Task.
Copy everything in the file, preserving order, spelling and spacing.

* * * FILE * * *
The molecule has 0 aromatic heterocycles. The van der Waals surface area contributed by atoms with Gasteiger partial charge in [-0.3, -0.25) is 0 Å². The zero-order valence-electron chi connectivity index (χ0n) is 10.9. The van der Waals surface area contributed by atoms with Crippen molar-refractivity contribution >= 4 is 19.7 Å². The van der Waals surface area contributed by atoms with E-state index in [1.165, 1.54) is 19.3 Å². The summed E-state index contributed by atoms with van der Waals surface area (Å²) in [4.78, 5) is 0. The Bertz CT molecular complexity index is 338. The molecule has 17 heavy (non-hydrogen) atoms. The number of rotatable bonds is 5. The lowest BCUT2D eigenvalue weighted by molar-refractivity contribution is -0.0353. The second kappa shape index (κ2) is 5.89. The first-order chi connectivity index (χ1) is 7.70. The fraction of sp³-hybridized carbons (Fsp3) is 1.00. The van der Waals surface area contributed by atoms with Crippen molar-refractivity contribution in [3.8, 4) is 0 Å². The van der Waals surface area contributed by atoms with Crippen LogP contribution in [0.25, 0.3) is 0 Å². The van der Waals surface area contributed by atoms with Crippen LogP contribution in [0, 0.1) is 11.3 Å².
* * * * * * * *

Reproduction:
The molecule has 0 aromatic heterocycles. The van der Waals surface area contributed by atoms with Gasteiger partial charge in [-0.3, -0.25) is 0 Å². The zero-order valence-electron chi connectivity index (χ0n) is 10.9. The van der Waals surface area contributed by atoms with Crippen molar-refractivity contribution >= 4 is 19.7 Å². The van der Waals surface area contributed by atoms with E-state index in [1.165, 1.54) is 19.3 Å². The summed E-state index contributed by atoms with van der Waals surface area (Å²) in [4.78, 5) is 0. The Bertz CT molecular complexity index is 338. The molecule has 17 heavy (non-hydrogen) atoms. The number of rotatable bonds is 5. The lowest BCUT2D eigenvalue weighted by molar-refractivity contribution is -0.0353. The second kappa shape index (κ2) is 5.89. The first-order chi connectivity index (χ1) is 7.70. The fraction of sp³-hybridized carbons (Fsp3) is 1.00. The van der Waals surface area contributed by atoms with Crippen molar-refractivity contribution in [3.8, 4) is 0 Å². The van der Waals surface area contributed by atoms with Crippen LogP contribution in [0.25, 0.3) is 0 Å². The van der Waals surface area contributed by atoms with Crippen LogP contribution in [0, 0.1) is 11.3 Å².